While @deleuzian_thembo insists that “Deleuze’s philosophy does not apply to catboys”, there are some parallels between the posts (often composed of multiple slides and philosophically dense speech bubbles) and Deleuze and Guattari’s description of the ‘schizophrenic’ as someone who rejects capitalism and the codes and signifiers that order it. Similarly, the term ‘schizoposting’ is frequently used in meme captions – presumably a reference to their sprawling style and anti-establishment content.

Then again, as Mark Fisher pointed out, there’s no alternative to capitalism. “(Catboy memes) exclusively deal with capitalist signifiers – commodified sexuality and identity – but operate with them by highlighting their hollowness,” responds @deleuzian_thembo. Rather, these memes borrow from the capitalist lexicon to express something inherently anti-capitalist: “We don’t have the language to articulate our alienation, we are feeling something disquieting, we are suffering, but we lack the language to articulate this.”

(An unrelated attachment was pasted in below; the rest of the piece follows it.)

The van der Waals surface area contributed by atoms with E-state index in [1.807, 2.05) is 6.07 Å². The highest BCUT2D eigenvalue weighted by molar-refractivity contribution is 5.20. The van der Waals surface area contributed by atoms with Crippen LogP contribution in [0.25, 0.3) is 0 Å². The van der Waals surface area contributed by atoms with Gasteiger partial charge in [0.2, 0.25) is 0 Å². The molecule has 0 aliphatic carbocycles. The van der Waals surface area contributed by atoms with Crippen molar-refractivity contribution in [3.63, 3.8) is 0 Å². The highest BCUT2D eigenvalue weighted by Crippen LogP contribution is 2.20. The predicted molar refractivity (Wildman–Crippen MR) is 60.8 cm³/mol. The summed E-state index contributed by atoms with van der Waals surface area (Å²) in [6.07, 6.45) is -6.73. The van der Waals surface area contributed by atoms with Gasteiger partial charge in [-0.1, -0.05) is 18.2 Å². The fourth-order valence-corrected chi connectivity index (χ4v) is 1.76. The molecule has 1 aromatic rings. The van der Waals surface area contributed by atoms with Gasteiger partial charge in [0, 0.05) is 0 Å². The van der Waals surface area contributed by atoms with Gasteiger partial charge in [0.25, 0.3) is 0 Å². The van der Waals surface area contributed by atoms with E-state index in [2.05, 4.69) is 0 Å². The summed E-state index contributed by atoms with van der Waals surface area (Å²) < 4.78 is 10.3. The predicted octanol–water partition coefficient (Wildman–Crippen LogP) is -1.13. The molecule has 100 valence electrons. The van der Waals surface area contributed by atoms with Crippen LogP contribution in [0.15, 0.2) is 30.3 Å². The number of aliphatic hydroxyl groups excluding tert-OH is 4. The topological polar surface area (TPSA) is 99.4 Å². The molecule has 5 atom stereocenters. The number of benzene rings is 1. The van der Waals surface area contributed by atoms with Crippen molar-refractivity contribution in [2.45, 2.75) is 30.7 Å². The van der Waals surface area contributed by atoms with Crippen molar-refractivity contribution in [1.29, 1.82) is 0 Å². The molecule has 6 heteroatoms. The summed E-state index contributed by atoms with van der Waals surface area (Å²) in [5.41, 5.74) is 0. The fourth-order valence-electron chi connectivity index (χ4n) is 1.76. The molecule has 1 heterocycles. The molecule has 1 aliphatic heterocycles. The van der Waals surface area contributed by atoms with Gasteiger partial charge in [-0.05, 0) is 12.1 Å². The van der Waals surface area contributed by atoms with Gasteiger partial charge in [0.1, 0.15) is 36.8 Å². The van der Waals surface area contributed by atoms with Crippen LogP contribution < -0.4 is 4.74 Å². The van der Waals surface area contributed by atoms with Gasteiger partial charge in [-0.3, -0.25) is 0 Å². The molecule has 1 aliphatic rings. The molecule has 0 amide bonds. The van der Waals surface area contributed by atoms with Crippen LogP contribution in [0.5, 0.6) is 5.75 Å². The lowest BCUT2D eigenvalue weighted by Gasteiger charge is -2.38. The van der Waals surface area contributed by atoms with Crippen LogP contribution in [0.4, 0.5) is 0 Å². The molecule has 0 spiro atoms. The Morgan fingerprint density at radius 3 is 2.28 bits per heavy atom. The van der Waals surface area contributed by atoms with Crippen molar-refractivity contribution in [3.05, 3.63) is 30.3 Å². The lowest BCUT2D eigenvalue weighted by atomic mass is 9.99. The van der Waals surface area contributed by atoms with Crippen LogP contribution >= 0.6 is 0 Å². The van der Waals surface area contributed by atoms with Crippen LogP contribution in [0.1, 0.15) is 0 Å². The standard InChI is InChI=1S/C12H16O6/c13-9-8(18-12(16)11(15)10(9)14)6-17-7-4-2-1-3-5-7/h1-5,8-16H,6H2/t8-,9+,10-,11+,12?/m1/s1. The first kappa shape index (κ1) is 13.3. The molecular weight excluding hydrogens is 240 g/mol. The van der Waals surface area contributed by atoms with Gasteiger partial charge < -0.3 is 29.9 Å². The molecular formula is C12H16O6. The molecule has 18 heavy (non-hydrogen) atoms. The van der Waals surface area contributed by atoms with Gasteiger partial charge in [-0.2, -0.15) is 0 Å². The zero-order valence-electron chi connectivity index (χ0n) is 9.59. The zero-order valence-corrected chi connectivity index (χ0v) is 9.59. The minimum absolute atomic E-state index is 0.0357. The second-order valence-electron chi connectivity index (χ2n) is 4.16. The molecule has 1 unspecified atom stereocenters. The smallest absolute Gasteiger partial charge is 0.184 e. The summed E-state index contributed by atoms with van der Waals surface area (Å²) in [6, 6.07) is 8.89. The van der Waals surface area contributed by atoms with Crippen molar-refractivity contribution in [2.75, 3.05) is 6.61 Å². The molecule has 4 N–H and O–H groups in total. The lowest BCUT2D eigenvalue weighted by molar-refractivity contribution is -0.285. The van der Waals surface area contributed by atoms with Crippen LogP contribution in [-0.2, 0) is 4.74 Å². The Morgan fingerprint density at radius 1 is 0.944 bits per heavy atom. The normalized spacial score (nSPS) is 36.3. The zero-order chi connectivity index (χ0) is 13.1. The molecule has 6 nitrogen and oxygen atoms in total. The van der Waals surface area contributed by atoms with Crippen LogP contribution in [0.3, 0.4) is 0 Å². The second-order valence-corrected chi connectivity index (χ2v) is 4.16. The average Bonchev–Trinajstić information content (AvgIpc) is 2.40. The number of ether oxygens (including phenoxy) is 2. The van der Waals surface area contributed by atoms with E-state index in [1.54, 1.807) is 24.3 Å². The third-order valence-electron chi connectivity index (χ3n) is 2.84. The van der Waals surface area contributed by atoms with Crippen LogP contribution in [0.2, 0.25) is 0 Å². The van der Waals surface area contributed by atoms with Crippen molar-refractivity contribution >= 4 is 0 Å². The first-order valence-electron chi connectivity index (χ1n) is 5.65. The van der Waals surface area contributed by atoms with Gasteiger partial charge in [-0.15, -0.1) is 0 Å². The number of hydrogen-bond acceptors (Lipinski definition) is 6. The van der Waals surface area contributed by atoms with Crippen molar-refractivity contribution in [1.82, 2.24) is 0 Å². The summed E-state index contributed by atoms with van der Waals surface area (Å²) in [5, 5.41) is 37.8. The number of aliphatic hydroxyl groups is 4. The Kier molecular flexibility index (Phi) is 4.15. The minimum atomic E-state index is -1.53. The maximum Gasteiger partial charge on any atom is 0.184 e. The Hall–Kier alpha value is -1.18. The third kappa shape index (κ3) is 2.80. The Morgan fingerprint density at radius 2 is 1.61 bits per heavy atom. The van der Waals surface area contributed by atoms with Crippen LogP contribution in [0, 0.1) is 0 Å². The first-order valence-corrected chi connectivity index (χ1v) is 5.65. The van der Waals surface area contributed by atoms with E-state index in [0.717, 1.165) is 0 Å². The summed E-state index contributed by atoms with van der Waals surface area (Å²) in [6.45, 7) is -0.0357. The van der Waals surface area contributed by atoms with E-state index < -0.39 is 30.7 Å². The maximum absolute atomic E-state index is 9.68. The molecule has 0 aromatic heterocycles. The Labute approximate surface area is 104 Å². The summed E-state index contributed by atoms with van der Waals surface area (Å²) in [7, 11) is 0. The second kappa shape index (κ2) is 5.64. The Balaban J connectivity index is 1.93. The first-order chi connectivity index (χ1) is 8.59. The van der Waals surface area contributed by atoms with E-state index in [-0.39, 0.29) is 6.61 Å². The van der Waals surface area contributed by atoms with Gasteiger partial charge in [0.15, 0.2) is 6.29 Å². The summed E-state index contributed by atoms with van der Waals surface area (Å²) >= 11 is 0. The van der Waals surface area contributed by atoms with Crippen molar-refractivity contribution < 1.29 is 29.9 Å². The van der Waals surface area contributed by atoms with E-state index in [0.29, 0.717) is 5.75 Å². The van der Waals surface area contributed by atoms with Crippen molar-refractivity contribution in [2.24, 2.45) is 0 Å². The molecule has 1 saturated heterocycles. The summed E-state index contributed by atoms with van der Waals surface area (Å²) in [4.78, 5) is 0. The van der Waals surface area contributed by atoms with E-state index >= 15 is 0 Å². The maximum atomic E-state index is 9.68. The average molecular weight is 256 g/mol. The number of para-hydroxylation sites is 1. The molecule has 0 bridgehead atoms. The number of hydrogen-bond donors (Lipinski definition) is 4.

Catboy or not, the likelihood is that we’re all trying to make sense of the world through the only means available to us: memes. Through memes, we can poke fun at capitalism using the language of capitalism – via channels that are the embodiment of capitalism, AKA Instagram (see my previous article on Mark Fisher). @deleuzian_thembo adds: “Leftist discourse, whether online or not, is relevant; it is relevant, because it is nothing but a moment in the reproduction cycle of capital. Communism is irrelevant. Insurrection is irrelevant. Deleuze is irrelevant.”